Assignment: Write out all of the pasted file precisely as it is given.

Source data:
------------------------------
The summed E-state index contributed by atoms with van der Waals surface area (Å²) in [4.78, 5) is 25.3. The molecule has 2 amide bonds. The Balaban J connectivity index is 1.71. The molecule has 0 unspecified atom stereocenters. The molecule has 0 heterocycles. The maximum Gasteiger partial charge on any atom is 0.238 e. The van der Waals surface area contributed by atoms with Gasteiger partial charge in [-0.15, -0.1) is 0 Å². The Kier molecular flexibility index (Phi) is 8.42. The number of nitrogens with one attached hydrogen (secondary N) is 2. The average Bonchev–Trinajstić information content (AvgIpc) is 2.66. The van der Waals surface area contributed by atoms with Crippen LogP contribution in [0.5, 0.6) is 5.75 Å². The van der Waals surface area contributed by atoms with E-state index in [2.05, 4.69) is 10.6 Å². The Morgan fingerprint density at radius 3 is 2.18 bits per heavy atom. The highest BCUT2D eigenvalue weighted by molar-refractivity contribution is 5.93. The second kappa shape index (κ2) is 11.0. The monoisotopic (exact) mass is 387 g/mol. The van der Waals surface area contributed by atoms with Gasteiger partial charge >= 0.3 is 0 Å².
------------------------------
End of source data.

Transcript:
The summed E-state index contributed by atoms with van der Waals surface area (Å²) in [4.78, 5) is 25.3. The molecule has 2 amide bonds. The Balaban J connectivity index is 1.71. The molecule has 0 unspecified atom stereocenters. The molecule has 0 heterocycles. The maximum Gasteiger partial charge on any atom is 0.238 e. The van der Waals surface area contributed by atoms with Gasteiger partial charge in [-0.15, -0.1) is 0 Å². The Kier molecular flexibility index (Phi) is 8.42. The number of nitrogens with one attached hydrogen (secondary N) is 2. The average Bonchev–Trinajstić information content (AvgIpc) is 2.66. The van der Waals surface area contributed by atoms with Crippen LogP contribution in [0.5, 0.6) is 5.75 Å². The van der Waals surface area contributed by atoms with E-state index in [2.05, 4.69) is 10.6 Å². The Morgan fingerprint density at radius 3 is 2.18 bits per heavy atom. The highest BCUT2D eigenvalue weighted by molar-refractivity contribution is 5.93. The second kappa shape index (κ2) is 11.0. The monoisotopic (exact) mass is 387 g/mol. The van der Waals surface area contributed by atoms with Gasteiger partial charge >= 0.3 is 0 Å².